The information provided should address the following issues:
After a method is chosen, it is also important to discuss correct use of the method and follow-up information, such as signs and symptoms that would necessitate a return to the clinic.
It is important to remember that even if married, adolescents may have other special information needs. They may be particularly concerned about their return to fertility after discontinuing use of a method. Most women would be under considerable pressure to have children, and thus may want to keep their contraceptive use private from their spouse or in-laws.
Unmarried adolescents will be less likely to seek contraceptive services at health facilities because of the need for secrecy and fears that the staff may be hostile or judgemental. For those who do seek contraceptive services, it is important to discuss abstinence or non-penetrative sexual activity as options, even with those who have already had sexual intercourse. With support, individuals can delay sexual activity until they are older, and thus be better able to deal with its social, psychological and physical implications. This requires commitment, high motivation, self-control and negotiation skills. For the unmarried, condoms alone or in combination with another method - are the best recommendation and are easily available.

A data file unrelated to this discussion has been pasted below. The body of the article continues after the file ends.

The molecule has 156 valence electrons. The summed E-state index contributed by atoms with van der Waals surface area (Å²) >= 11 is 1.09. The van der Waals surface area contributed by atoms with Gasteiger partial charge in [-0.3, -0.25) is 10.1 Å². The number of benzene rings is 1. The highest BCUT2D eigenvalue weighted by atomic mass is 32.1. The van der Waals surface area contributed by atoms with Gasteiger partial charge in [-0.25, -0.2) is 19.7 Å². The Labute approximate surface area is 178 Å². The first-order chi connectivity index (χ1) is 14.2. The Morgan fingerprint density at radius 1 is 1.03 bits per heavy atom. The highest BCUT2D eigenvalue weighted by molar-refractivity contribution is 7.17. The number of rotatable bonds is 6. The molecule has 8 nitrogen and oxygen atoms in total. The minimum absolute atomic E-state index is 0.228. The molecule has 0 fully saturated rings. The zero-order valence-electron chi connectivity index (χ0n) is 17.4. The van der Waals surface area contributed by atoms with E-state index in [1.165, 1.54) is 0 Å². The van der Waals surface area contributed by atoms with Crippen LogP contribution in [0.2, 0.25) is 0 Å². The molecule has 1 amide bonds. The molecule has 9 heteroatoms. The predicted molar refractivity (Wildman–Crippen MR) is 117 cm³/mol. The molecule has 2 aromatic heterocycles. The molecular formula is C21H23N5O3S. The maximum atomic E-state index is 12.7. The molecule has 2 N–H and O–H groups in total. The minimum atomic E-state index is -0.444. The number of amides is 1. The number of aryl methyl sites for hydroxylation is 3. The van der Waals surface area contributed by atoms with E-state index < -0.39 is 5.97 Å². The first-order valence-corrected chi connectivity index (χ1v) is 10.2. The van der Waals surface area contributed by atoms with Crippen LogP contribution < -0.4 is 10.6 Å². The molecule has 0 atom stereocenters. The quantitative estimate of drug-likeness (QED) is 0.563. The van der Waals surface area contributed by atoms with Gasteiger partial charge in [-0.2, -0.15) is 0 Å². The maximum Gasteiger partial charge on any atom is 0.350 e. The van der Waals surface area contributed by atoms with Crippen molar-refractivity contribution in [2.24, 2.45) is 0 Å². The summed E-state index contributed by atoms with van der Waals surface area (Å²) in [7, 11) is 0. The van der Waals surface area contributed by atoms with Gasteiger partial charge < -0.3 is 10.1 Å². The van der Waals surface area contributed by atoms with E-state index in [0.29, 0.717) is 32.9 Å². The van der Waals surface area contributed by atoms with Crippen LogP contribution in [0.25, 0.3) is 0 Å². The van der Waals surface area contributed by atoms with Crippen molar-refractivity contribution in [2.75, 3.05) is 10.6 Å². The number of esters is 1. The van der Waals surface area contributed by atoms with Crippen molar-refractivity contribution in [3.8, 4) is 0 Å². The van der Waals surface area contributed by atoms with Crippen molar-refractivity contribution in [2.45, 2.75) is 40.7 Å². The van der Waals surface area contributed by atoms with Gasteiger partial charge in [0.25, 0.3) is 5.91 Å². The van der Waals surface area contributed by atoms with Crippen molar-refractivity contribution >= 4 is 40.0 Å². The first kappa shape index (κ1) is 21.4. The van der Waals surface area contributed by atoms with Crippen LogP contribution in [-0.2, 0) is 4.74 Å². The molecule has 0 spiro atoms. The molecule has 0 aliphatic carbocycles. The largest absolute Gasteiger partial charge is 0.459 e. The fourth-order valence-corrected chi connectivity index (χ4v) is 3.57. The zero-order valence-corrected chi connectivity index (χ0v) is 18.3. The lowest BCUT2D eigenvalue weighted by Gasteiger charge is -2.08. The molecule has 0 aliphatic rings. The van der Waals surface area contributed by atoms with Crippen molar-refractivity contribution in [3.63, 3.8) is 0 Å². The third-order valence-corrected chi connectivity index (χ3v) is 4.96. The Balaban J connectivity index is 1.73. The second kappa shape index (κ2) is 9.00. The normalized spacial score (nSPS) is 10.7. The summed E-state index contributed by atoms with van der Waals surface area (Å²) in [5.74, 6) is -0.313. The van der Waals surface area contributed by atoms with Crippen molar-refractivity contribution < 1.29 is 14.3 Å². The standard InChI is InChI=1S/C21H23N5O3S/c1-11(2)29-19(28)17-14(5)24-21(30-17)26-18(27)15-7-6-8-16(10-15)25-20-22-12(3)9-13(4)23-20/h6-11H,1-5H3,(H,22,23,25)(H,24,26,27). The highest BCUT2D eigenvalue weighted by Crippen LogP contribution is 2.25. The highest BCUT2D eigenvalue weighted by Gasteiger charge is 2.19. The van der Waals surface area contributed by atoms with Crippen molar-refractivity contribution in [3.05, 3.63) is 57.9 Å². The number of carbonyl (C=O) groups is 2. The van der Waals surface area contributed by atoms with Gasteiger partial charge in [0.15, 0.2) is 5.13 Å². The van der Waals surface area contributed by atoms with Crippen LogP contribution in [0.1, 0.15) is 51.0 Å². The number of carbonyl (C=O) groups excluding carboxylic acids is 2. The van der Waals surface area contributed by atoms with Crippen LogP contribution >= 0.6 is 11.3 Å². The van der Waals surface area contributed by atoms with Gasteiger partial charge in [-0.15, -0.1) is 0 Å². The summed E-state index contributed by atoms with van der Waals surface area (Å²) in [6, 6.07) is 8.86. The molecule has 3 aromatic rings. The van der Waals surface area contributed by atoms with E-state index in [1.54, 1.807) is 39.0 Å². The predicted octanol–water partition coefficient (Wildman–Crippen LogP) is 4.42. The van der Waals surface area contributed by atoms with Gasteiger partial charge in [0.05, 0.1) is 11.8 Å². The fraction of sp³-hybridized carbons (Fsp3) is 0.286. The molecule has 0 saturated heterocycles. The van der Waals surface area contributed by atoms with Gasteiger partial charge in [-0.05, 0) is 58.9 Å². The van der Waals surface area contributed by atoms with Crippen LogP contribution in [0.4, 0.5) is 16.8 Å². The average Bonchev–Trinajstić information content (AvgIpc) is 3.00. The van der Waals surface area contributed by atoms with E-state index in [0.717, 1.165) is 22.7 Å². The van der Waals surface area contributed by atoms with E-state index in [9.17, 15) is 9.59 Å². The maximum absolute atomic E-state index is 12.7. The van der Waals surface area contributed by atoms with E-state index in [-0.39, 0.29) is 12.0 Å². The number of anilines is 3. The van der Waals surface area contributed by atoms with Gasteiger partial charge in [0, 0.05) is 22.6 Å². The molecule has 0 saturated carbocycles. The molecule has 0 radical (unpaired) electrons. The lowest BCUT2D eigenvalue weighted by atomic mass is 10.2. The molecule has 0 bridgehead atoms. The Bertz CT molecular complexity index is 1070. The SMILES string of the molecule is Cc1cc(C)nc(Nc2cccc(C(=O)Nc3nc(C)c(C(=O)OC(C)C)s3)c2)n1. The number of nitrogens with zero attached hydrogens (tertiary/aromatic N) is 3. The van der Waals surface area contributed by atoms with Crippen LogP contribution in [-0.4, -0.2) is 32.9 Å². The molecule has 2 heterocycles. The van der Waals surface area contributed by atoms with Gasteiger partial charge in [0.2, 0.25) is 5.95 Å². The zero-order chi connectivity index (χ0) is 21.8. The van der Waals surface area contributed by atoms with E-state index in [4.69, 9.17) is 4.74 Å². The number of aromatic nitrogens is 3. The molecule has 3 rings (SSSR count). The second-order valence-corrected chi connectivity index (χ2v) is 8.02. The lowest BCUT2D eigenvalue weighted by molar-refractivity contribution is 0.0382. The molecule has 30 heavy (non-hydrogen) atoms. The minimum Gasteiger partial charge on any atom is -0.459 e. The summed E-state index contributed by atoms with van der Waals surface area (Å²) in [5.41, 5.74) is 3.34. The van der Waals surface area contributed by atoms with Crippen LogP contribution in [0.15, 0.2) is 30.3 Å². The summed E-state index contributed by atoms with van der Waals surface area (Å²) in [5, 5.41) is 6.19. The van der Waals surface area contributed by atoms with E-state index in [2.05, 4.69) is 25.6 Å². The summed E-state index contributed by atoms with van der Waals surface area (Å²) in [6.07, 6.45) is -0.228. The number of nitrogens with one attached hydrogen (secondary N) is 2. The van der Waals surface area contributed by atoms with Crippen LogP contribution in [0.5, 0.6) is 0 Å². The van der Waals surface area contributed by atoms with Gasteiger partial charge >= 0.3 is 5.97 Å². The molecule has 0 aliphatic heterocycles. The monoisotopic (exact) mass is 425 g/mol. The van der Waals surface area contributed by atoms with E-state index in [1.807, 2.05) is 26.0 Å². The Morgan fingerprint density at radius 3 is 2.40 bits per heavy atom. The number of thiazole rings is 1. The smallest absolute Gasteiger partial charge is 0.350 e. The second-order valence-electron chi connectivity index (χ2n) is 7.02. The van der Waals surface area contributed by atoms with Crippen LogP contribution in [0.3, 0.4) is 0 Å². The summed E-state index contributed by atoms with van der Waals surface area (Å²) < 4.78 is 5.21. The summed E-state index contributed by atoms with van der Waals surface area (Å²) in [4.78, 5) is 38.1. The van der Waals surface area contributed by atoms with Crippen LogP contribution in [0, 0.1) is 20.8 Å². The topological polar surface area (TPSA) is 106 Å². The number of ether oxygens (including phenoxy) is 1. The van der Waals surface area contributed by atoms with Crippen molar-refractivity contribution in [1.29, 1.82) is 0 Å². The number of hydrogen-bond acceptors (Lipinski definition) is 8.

Adolescents who have been subjected to sexual coercion and abuse will require special care and support. Emergency contraception is part of a package of services that should be made available in such circumstances. Health-care providers need to be sensitive to these issues. They must also be well aware of how to access the health and social services that these adolescents may need.